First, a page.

A new UN report called on governments and other decision-makers to remove obstacles to youth social entrepreneurship, such as access to start-up funds.
Many regulatory systems often prevent — sometimes involuntarily — young people from accessing financial products and services needed to start an enterprise. And a lack of access to training, technical support, networks and markets are also discouraging the growth of youth social enterprises, according to “World Youth Report: Youth Social Entrepreneurship and the 2030 Agenda,” which was released on Thursday. Tearing down barriers that prevent more young people from becoming successful social entrepreneurs will contribute to advancing the Sustainable Development Goals and tackling the socio-economic impacts of COVID-19, according to the report released by the UN Department of Economic and Social Affairs.
Unemployment among the world’s 1.2 billion young people is far higher than for adults, and COVID-19 has worsened their outlook for job prospects. Social entrepreneurship can provide a viable path forward for young people to earn a living and help address their communities’ needs while advancing the Sustainable Development Goals, said the report. “Creating pathways for youth social entrepreneurship can generate positive outcomes for everyone,” said Liu Zhenmin, UN undersecretary-general for economic and social affairs, in a press release. “When supported by enabling policies and programs, social entrepreneurship can represent a great way for young people to earn a living, and improve the world around them.”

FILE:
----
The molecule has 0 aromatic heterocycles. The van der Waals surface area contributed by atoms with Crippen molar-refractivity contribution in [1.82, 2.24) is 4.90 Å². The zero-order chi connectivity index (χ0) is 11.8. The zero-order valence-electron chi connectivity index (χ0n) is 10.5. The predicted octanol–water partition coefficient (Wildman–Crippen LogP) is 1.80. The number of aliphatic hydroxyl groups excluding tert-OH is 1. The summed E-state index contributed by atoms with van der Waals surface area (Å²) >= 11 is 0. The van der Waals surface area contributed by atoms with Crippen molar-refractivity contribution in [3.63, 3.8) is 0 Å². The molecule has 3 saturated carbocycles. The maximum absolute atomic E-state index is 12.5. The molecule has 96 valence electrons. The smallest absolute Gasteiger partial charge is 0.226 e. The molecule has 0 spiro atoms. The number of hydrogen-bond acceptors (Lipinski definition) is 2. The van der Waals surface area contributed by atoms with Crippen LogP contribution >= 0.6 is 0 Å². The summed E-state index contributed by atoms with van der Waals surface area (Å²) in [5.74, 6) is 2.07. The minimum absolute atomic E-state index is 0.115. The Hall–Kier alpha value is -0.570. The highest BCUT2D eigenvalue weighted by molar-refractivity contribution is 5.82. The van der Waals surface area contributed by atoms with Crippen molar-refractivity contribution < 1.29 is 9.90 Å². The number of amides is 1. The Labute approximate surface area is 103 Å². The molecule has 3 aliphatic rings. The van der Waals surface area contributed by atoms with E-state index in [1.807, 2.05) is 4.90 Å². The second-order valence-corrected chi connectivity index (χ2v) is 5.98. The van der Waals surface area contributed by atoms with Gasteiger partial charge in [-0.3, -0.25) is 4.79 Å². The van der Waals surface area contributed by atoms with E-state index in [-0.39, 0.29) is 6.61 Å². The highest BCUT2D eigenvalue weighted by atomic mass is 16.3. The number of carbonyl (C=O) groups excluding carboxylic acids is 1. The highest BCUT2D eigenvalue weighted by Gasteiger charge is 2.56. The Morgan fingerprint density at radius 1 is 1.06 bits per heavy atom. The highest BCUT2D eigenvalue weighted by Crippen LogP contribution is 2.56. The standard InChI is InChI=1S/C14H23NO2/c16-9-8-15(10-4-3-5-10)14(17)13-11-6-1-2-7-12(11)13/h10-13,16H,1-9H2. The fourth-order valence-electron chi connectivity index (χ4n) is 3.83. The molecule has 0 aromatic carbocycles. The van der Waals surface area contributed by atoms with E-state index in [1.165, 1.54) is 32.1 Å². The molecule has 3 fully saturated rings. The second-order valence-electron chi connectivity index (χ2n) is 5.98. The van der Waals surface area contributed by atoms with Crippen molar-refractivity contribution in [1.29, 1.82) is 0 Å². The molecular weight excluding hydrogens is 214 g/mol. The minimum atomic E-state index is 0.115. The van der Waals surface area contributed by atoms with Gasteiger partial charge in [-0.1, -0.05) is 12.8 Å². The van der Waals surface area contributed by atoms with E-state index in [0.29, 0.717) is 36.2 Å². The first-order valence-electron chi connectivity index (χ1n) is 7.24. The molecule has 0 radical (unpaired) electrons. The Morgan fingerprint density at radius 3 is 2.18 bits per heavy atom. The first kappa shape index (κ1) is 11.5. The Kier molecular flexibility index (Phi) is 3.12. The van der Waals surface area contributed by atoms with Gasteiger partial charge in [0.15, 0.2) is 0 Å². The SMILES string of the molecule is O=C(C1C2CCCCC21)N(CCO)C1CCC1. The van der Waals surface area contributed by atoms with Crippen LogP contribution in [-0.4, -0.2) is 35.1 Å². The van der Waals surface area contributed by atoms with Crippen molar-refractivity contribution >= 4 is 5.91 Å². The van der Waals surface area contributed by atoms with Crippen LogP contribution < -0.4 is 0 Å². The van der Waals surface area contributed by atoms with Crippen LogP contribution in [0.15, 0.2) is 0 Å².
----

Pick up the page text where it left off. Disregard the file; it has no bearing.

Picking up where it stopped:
The report called on governments to put in place policies and regulatory frameworks that promote skills development, ensure the availability of adapted financial capital and services, generate relevant technical support and infrastructure as well as open networks and markets to young social entrepreneurs. Fostering a culture and societal norms that support youth social entrepreneurship is also needed, said the report.